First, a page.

That was still an unspoken wall between Tim and his wife. The child she had birthed in her teens had been given up for adoption, as Stephanie had been unwilling to raise a child without a father. She, too, had grown up without a father, hers being the costumed criminal known as the Cluemaster. She had become the masked avenger dubbed the Spoiler solely to confront her absent father, and in doing so, had met and fallen in love with Robin first, and years later, with Timothy Drake.

But those days were all long past, although the bitterness remained. Stephanie never spoke of the baby, and on the occasions when she did mention her father, it was with bitterness for Arthur Brown. And so the subject remained unbroached.

Despite their problems, though, Tim Drake loved his wife. With all his heart, above all else. Enough to turn my back on this? he asked himself. And with guilt, he realized that he couldn't give himself an answer.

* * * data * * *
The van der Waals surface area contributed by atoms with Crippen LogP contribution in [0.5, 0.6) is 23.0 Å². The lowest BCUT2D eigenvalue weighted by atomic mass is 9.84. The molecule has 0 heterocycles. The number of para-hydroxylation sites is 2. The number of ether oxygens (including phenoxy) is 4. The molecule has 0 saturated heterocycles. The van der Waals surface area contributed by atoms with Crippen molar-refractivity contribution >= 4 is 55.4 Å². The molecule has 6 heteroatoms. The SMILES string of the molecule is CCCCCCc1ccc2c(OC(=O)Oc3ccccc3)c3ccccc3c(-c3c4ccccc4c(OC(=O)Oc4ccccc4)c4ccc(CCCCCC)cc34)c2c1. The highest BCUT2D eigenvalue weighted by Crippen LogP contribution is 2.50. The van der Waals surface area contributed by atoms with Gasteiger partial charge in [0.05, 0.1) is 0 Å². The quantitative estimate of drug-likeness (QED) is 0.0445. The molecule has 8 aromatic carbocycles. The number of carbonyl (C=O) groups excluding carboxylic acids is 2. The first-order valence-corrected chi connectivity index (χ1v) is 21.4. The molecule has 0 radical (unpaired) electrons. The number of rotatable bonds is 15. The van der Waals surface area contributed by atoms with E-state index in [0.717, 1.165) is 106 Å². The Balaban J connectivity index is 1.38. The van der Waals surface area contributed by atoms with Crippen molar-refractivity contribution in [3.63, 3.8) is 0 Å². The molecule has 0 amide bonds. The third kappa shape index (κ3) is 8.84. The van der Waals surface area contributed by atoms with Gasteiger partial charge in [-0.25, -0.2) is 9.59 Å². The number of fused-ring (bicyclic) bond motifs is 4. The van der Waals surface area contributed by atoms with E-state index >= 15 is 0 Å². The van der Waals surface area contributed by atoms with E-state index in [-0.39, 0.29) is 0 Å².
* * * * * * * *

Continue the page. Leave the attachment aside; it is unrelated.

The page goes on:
"Honey?" the muffled voice came from the covers. Tim smiled to himself.


"You didn't go for a run?"

"Maybe I wanted to stay with you." Tim responded, a little too quickly. Stephanie's head emerged from a mass of covers, blonde hair mussed and tangled from a restless sleep. Her eyes narrowed, then lowered with a sigh.

"You're thinking about it."

"Steph, I can get through to him."

"You're kidding."

"If anyone can, I can."

"Forget it. Let Commissioner Montoya deal with him. Let the police, the National Guard, hell, the Justice League deal with him! Tim, this isn't some neighbor who forgot to return a rake, this is a killer!"

Tim whirled. "You don't think I know that? There's over twenty bodies in under a month, people that Bruce and I used to put behind bars, but now they're being put on slabs."

"He's insane." Stephanie's voice was quiet, reserved.

"Steph," Tim began. "Dick is dead. Barbara is dead. Everything he thought he'd left to carry on is gone. You don't know him like I did. Batman is all Bruce had to live for."